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Homily for 31st Sunday Ordinary Time, Year A, 2023

Our readings today reprise a very familiar theme. The person who wants to be centre of attention will soon be forgotten, while the person who forgets himself or herself out of love of God and love of neighbour will be remembered. Perhaps our readings might be summed up by that amazing couplet in our Lady’s prayer of the Magnificat: I am the handmaid of the Lord. All generations will call me blessed. They are great readings for a week in which we celebrated All Saints. This paradox – that our lasting personality is only revealed when we focus on others – this paradox is made in several ways.

First, we have the comparison between the priests in the first reading and the service of St Paul in our second reading. The priests in our first reading have got in the way of God’s relationship to his people. We hear that they have broken the covenant. Instead of acting fairly and so manifesting God’s love and mercy, they have judged according to their own desire, and therefore substituted their own will for that of God. St Paul, on the other hand, has acted like a mother, putting the needs of the church first, and in so doing made present God’s loving care.

We might then compare these two types to the function of a window. The basic function of a window is to reveal what lies behind it. The more it draws attention to itself, the more it fails this basic function. A saint then is one who is transparent for God’s love. Someone I can look through to see the kingdom of God. A sinner on the other hand only reveals the kingdom of God negatively, by failing in this task, by distracting one’s vision from the view to the window itself. Our gaze stops at the person rather than seeing beyond sacramentally.

We hear Jesus making this criticism of the religious leaders in the gospel. They seek other people’s attention. They are therefore more concerned with their own glory than with the glory of God. And this is a double mistake. First, they get their role wrong. Their only purpose is to point people to God. If people look to them and stop, they have failed. Second, the religious authorities make the mistake in thinking that there is any lasting glory to gain besides that which comes from communion with God. They are mistaking worldly glory for divine glory. They are destined to be disappointed. Building their houses on sand, not on rock.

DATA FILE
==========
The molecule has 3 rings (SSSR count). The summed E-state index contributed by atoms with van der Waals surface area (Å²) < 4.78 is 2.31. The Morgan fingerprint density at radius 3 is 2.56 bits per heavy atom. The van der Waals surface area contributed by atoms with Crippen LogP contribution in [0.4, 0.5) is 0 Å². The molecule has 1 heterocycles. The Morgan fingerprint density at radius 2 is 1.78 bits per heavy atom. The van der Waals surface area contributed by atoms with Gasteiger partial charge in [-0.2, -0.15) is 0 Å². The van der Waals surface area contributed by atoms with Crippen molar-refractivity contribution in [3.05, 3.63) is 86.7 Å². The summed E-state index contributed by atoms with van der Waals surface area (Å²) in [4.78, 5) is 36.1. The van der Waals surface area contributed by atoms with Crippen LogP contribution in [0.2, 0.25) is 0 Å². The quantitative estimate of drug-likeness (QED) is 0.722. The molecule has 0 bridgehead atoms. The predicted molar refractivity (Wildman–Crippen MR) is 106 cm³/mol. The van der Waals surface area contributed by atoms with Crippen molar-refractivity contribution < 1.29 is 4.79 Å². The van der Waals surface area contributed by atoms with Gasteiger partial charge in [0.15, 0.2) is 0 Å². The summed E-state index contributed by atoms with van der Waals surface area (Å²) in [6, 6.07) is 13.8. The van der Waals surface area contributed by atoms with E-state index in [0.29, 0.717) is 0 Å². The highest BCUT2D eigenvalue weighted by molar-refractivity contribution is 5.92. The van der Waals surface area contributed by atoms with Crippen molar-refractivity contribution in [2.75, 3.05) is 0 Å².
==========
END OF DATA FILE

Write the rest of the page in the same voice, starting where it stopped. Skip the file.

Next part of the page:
All this is summed up in that last line: “The greatest among you must be your servant. Anyone who exalts himself will be humbled, and anyone who humbles himself will be exalted.” The more we reflect on this, the more we realise that it is one of the most fundamental truths of existence. The more I think I am the greatest, the more I think I have nothing more to learn, the less I will learn, the stupider I will become, the more likely I am to be humiliated. Whereas the humbler I am, the more I think I have to learn, the more likely I am to be open to any type of lesson that comes my way, no matter how humiliating it might be.

More than that, we all know that the best teachers are the ones who are simultaneously passionate about the subject matter and passionate about the students. This is a lower level version of love of God and love of neighbour. The forgetting of myself, the becoming transparent for the subject matter to my students. These are the teachers we remember. These are the lessons that stick. Before God exalts the humble, we exalt them as the only teachers worthy of the name.

Again, this is the weird paradox that the more we forget ourselves, the more others remember us. This is because in some mysterious way we are participating in eternity. We are participating in eternity because we are touching the life of the Trinity. Christ who humbled himself to death, death on a cross, ascended to the right hand of the Father. This reveals the life of God to us. Likewise, our Lady in her perfect humility is perfectly assumed into Heaven.

And so it is in living like this, a life of total love, that we make of ourselves an eternal gift to God and therefore to our neighbour. The memory we have of people who do this, namely, the communion of saints we remembered earlier this week, this is a glimpse into this reality. Their memory lasts because they are in communion with God, God who is eternal.

Perhaps then in our Mass today, as we reflect on this heavenly dynamic, let’s call to mind not only our patron saints but those other saints – the ones known to us, the ones who have been there for us and revealed to us the life of Christ. Let’s think on their transparency for the glory of God. Let’s pray that we too can reveal God’s glory by getting out of the way of the Holy Spirit through simple obedience to the Word of God.


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